Because Cyrus has made it clear that she, too, is now a woman, I can let her know as an equal that I’m concerned with how cavalier and glib she is about posing as an adult baby as she did in a recent photo shoot with Terry Richardson, with the thumb of one hand in her mouth and the digits of her other hand curled up into her crotch, as if to say, “Please objectify and violate me sexually. I want you to.” Cyrus has the privilege to pose like that without the threat of physical reaction, because she’s always surrounded by her team of her people. For the rest of us, the world doesn’t work that way, but she doesn’t seem to care that other women don’t walk around surrounded by body guards and protected from the type of violence incited by images like these, because having grown up a star, she probably can’t even conceive of what normal life is like. She’s willingly objectifying herself in a way that some want to consider a challenge to the establishment, but how can one challenge something one can’t even understand? Cyrus has been a living exception her whole life, and yet we’re crediting her with “breaking all the rules?”
Do Cyrus’ antics offend me because I’m a mother, like Sinead O’Connor, who possesses some instinctual desire to protect young girls from the abuses of this world such as the penetrating sting of the male gaze, the hurtful narcissistic “love” men who objectify women use to gratify their selfish desires and the horror of sexual and physical assault? Probably, yes, at least partially. But it’s also because I’m a female artist, too, and as an artist and communicator, I have come to understand that intention is everything. That’s why some comedians can “get away with” edgy material and others can’t. Clever comedians know that subversion only works universally when it clearly uses taboo language or ideas to unify and empower. The teller’s intent, energy and privilege is as much on display in a joke as anything spoken, thanks to the magic of non-verbal communication. The same is true when it comes to the issue of female sexuality. Sometimes being sexual or nude is empowering, sometimes it isn’t.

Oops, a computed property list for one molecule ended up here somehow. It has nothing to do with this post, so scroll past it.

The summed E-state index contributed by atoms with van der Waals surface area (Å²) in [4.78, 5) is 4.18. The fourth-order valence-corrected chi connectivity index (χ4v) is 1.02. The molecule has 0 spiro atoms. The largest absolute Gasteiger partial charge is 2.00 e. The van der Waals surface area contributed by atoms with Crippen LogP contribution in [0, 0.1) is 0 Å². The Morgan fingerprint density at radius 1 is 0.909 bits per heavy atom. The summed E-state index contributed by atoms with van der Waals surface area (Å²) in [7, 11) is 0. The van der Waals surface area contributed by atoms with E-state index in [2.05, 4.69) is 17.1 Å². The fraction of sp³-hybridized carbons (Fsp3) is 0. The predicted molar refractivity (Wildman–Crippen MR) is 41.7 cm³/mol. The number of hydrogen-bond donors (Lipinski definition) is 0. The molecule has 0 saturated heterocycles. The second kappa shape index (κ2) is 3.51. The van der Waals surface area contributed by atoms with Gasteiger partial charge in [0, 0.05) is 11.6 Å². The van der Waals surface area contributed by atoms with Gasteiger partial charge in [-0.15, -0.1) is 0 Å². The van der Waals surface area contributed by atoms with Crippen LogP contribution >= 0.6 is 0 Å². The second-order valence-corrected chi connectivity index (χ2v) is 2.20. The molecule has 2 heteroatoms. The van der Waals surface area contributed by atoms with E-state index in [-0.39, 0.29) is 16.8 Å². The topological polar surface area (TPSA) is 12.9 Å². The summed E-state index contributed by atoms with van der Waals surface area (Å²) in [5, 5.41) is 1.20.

One way you can reliably tell whether an artist is doing something empowering is by asking yourself, the viewer, if you feel empowered by it. When I see someone like New York cabaret star Bridget Everett on display, bouncing her boobs in the audience’s face, I feel extraordinarily empowered, as well as entertained, and not just because Everett is a self-proclaimed “big girl” like me, though that does help, since being fat and sexual is subversive. Inversely, it’s not that Cyrus’ nudity isn’t empowering because it’s not subversive. Lady Gaga’s body also aligns with the cultural beauty standard, and her nudity feels empowering because she intends it to. Gaga’s intent is to unify and empower her audience to love and accept themselves. Cyrus is banking on the fact that exploiting her culturally approved naked body will make her money. That’s it. She doesn’t care about anything else except being the bad bitch that she is. And I suppose that’s fine, but let’s be clear: she and her team are the only people that are benefiting from her nudity. The rest of us, it could be argued, are suffering from it.